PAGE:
Proposals aimed at resolving land dispute involving Northern Ireland's richest man are rejected
Published 10/06/2013 | 14:33
Proposals aimed at resolving a right of way dispute involving Northern Ireland's richest man have been rejected, the High Court heard today.
Lord Ballyedmond's legal battle with Newry and Mourne District Council over access to a stretch of Co Down beach is now set to go to a trial lasting nearly two weeks.
The industrialist, also known as Dr Edward Haughey, is head of leading veterinary pharmaceuticals company Norbrook Laboratories.
As part of ongoing legal proceedings he has already secured an order to stop trespassing on his land.
The injunction prevents access to a laneway on his estate pending a final ruling on the land which leads to the foreshore near Killowen.
It was granted after concerns were raised about any alleged trespassers coming close to sensitive research facilities.
A potential breakthrough in the dispute emerged earlier this year following negotiations over a possible re-routing.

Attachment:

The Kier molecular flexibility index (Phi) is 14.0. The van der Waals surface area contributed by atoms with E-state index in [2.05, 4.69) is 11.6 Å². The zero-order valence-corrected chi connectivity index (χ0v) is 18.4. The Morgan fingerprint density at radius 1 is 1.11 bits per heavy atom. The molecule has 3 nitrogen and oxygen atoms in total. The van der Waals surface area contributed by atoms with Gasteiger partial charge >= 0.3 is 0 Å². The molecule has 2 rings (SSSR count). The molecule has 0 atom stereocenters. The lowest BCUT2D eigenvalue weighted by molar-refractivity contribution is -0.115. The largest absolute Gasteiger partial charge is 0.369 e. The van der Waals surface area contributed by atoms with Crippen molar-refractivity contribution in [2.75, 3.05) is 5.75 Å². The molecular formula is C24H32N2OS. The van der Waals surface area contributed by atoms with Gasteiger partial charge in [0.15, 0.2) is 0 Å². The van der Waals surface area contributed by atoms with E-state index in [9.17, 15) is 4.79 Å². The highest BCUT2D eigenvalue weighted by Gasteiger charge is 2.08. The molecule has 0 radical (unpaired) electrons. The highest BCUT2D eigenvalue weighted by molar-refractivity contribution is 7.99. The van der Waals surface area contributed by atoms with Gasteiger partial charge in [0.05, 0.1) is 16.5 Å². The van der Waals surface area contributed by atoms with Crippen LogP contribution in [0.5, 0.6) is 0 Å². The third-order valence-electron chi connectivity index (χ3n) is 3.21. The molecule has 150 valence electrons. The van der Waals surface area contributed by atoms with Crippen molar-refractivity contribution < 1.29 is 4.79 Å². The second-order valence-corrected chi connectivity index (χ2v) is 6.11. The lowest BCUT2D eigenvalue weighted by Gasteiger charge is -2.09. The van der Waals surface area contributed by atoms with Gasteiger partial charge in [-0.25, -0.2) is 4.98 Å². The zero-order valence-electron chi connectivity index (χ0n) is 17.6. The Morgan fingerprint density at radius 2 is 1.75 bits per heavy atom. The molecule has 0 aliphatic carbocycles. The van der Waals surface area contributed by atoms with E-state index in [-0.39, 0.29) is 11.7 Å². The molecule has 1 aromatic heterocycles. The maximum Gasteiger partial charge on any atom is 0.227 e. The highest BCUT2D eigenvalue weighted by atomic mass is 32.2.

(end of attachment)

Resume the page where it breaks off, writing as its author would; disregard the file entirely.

Proposals made on a without prejudice basis were then put before the council for consideration last month.
But Mr Justice Deeny was informed today that they failed to be endorsed by the local authority.
Paul McLaughlin, for Newry and Mourne, told the court: "Unfortunately the council has decided that the proposals put forward aren't acceptable to the council for a range of reasons.
"That decision was taken after a full meeting of the council in which they received detailed presentations about the merits and disadvantages of the proposals.
"In those circumstances I have been asked to request a trial date for this matter."
Adrian Colmer, for Lord Ballyedmond, said his client was "more than disappointed" with the council's decision.
He added: "For a number of years a great deal of money and time has been spent on producing voluminous reports, to find at this point that's not going to bear fruit.
"We have written asking for some detail as to what the problem is."
After being updated Mr Justice Deeny agreed to list the case for an eight-day hearing, beginning next February.